BARCLAYS will tomorrow announce it is shutting down its controversial tax avoidance units as part of a major drive to clean up its operations and its image after a series of scandals.
Antony Jenkins became chief executive after Bob Diamond stood down in the wake of the Libor scandal, and tomorrow unveils his plans to reform the bank. A key part of his “transform” programme is to close down the Structured Capital Markets (SCM) business, despite its profitability – illustrating how serious the bank is about changing the way it operates.
“There are different components to the tax services that we have provided clients historically. Many of those are not controversial – delivering value as part of real client transactions – and we will continue to provide such services,” Jenkins will say tomorrow. “However, there are some areas that relied on sophisticated and complex structures, where transactions were carried out with the primary objective of accessing the tax benefits.”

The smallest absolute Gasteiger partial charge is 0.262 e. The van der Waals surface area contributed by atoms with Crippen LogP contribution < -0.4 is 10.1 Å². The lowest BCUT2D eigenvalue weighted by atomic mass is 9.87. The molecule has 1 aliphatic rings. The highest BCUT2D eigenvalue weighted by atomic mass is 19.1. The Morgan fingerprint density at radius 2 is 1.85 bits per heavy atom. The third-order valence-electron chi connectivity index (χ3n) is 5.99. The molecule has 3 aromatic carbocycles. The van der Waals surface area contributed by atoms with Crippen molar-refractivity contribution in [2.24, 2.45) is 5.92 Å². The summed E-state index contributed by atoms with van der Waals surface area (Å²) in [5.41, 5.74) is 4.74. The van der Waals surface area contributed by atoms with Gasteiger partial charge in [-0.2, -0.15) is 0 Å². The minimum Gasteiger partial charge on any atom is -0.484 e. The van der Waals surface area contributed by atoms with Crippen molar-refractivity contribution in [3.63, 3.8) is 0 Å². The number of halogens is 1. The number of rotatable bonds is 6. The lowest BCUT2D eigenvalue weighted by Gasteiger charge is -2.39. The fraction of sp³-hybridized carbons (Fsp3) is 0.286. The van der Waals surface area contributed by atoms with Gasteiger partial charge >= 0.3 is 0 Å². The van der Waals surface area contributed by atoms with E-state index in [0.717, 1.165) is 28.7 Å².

“Although this was legal, going forward such activity is incompatible with our purpose, and incompatible with the new tax principles which we are publishing today. We will not engage in it again.”
Jenkins wants bonuses and promotions to depend much more on good behaviour than they did in the past. And senior staff will have to wait longer for their bonuses, giving incentives to behave well and to work for the good of the bank as a whole.